I have logn felt that the work being done by Dan Bricklin on defining the SMBmeta spec is very useful. Some time ago, Dan released a sample directory and sample code.
A Burton Group article gives the wider context:
SMBmeta is a very simple set of XML tags that allow a business to describe itself. Using the tags, a Web site can provide a structured XML document that includes basic information like the business name, address, phone number, industry type, and so on. The structured XML document, which is very short and simple, lives a the root of the Web server, which makes it easy to find, parse, and process. Bricklin, who came up with the idea as a way to create value-added services for small businesses in his hosting business, thought that search engines could pick up the SMBmeta data, building a directory simply by retrieving and indexing the SMBmeta data.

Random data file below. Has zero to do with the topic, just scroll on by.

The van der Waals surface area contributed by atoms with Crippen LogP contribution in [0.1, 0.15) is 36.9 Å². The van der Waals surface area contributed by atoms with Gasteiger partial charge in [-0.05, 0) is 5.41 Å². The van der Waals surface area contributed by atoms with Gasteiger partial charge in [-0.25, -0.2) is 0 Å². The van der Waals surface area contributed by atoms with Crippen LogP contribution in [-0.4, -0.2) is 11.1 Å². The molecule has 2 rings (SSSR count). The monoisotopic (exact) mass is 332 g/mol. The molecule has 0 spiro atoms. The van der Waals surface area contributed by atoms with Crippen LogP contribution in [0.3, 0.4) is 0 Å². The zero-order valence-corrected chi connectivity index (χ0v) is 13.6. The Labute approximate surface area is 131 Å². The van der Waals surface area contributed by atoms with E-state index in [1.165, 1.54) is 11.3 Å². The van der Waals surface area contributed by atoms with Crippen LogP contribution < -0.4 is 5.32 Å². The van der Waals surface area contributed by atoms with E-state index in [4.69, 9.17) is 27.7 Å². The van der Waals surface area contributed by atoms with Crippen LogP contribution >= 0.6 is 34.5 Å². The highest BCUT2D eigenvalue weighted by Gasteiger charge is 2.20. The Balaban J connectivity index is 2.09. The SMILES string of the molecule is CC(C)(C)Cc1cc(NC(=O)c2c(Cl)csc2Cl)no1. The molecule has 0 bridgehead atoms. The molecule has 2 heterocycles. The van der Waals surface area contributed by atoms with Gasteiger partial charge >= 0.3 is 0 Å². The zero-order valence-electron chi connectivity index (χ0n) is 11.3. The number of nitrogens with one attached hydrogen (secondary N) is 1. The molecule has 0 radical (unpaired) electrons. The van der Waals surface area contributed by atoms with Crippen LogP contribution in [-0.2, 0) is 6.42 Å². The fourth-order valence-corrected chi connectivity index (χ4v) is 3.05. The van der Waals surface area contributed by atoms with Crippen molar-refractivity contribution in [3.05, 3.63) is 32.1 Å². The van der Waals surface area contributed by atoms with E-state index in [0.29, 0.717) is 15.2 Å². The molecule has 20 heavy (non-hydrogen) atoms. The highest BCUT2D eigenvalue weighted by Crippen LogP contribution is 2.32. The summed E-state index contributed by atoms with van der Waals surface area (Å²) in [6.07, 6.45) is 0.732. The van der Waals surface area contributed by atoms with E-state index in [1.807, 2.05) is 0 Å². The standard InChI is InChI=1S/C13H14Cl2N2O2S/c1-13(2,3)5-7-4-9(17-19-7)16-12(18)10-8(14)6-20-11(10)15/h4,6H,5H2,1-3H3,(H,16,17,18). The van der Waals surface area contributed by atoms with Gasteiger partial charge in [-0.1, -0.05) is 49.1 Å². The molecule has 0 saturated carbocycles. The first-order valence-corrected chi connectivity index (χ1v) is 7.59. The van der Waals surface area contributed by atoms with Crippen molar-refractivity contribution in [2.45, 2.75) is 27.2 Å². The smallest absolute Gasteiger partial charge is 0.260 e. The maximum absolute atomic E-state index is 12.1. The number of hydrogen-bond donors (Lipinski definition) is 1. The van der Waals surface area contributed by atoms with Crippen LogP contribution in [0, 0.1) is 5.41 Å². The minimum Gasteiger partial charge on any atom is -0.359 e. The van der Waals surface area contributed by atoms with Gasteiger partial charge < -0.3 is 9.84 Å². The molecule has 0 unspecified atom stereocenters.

In other words, SMBmeta is a self-organizing directory. In contrast with X.500 and its descendants, SMBmeta is very decentralized, pushing responsibility and data ownership all the way out to the edge. It makes data aggregation a loosely coupled operation that anyone can perform. Pretty cool.
What needs to happen is that the SMBmeta interface and directories need to be combined with an RSS-based publish-subscribe mechanism to create an information marketplace. SMBmeta is too static; it needs a dynamic mechanism (which can be built via RSS publishing) to enable SMEs to find each other and do business.